The Bean-Otto: 4 Ways

The Bean-Otto: 4 Ways

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You will have read in our email that we are currently developing these recipes for our new cookbook. These recipes will sit on a double page spread, and the idea is that they are more concepts or formulas, rather than super detailed recipes. So, we would like you to follow them in this exact format and please provide honest feedback with how you get on!

The Bean-Otto: 4 ways

If you’re not familiar with a bean-otto, it’s our take on a risotto but instead of rice, we use beans! Quicker, easier and much better for you, without compromising on flavour + the indulgence of a regular risotto.




Heat 1 tablespoon of olive oil (with a nob of butter if you have it) in a large pan over a low heat. Add 1 onion, finely chopped, and 2 cloves garlic, finely chopped with a pinch of salt and cook gently for about 10-15 minutes until softened but not coloured. Turn up the heat and add 1 250ml glass of dry wine, let it bubble away until only a little amount (a couple of tablespoons) is left in the onion mixture. At this point, add your jar of cannellinni beans, with their bean stock into the mixture and warm through. Your beanotto base is ready, just choose your flavour combo’s and you’re good to go!


Extra ingredients


Chorizo + Cherry Tomato

1 tin of cherry tomatoes, drained

75g cooking chorizo, diced and cooked until crisp (you could do this before cooking the bean-otto base)

1 large rosemary sprig, leaves roughly chopped

½ lemon, zested

½-1 tsp chilli flakes (however hot you like it!)

Chopped parsley to serve (optional)

1.Add your cooked chorizo, rosemary leaves, lemon zest, chilli flakes and cherry tomatoes

2.Cook for 4-5 minutes until piping hot. Finish with parsley and the “final touch”

Creamy Courgette

2 courgettes, 1 sliced into 1cm thick rounds, the other coarsely grated

½ lemon zest

1 heaped tbsp creme fraiche

25g parmesan

15g fresh parsley

Handful of fresh basil leaves

Toasted pine nuts, to serve

1.You can even skip the base for this and crack on with cooking the sliced courgettes in a pan with 2 tbsp olive oil over a medium heat for 7-8 minutes until starting to soften and colour.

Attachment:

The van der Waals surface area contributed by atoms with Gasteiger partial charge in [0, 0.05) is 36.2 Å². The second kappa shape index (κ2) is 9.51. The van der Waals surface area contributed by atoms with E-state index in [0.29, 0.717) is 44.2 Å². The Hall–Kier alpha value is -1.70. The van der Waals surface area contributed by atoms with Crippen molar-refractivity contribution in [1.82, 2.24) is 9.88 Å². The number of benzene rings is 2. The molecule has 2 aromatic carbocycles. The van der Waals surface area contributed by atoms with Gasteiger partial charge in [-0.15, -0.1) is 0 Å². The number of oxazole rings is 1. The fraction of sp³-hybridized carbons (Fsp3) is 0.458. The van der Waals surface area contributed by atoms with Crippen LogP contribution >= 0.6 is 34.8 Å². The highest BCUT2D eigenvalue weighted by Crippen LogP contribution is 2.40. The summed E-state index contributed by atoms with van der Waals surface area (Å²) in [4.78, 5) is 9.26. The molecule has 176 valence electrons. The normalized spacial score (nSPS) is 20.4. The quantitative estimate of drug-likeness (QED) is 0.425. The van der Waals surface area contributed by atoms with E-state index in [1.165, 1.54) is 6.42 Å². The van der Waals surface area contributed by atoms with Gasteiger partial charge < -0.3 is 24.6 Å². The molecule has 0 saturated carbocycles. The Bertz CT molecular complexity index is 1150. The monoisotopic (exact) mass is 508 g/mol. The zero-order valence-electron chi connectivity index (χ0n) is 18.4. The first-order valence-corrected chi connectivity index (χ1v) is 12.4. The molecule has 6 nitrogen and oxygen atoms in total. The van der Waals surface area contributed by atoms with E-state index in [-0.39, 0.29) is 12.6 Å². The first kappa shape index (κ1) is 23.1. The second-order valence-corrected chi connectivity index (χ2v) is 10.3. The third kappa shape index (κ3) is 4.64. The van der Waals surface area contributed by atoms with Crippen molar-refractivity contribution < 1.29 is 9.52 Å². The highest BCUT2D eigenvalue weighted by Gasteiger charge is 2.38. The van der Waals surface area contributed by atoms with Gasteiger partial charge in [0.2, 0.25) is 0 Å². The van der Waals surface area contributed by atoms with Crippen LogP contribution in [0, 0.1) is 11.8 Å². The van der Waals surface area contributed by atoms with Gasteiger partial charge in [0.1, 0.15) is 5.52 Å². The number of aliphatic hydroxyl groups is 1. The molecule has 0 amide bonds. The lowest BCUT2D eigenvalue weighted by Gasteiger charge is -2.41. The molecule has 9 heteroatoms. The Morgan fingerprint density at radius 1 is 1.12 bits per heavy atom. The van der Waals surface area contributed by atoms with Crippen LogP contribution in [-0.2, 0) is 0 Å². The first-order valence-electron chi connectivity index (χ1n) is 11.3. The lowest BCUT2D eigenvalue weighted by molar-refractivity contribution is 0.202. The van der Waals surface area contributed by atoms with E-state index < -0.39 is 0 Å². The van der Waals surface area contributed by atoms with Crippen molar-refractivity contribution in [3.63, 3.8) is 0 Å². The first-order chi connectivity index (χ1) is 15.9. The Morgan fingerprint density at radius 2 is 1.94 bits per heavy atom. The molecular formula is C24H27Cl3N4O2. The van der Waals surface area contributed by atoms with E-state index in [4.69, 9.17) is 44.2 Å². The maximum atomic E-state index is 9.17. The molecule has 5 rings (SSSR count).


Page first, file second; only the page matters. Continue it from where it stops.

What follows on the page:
2.Add grated courgette, garlic + lemon zest. Cook for 2 mins.

2.Stir in the beans and their bean stock, bubble away for 2 mins.

3.Reduce heat to low. Stir in creme fraiche, parmesan, herbs and season with cracked black pepper, salt + lemon juice to taste. Mix everything well to combine and cook on a low heat for a further minute.

4.Serve into bowls, topped with toasted pine nuts, more parmesan + a drizzle of olive oil.

Beetroot + Goats cheese

4 cooked beets (250g), with their juice, diced into 2cm chunks

1 tbsp fresh thyme leaves, roughly chopped

150g soft goats cheese 

1 handful beetroot crisps, toasted hazelnuts or walnuts (optional)

1. Blend half of the beetroot with a splash of their juice into a smooth puree. Add this + the chopped beets to the beans, along with the tyme. Stir to combine. Season to taste.

3.Finish with blobs of goats cheese, parmesan + toasted nuts, if you like.

Butternut Squash + Sage

1 butternut squash (roughly 1kg), cooked. Half chopped into chunks, half mashed or blended into a puree.
1 small bunch of sage, leaves picked, half roughly chopped, half left whole

  1. Add the chopped sage and let it cook in the bean mixture for a few minutes. Then add the cooked squash. Depending on whether you seasoned the squash before cooking, your beanotto may need a generous pinch of salt at this point. Stir until it’s come together and the mashed squash has become part of the bean mixture. Keep on a low heat for 5 minutes until warmed through. 
  2. While this is warming through, gently fry the whole sage leaves in a little olive oil until crisp, then set aside on kitchen paper. 
  3. When your beanotto is warmed through, do the “final touch” and finish with the crispy sage leaves


1 small nob of butter or 1 tbsp of EVOO 1 tsbp grated parmesan

Fold through the butter and parmesan (or EVOO) to finish!

NOTE: You could sub the white beans for any other small, starchy bean such as black beans, red kidney beans or pinto beans. 


These may be more familiar to you when you think of them in their dried form - renowned for their pink speckled spots. But once cooked, they turn into these incredibly creamy, almost buttery like bean with a nutty and slightly sweet taste. Like most beans, they're incredibly versatile and hold up particularly well in soups, stews + pasta dishes. Here's some of our favourite ways to use them: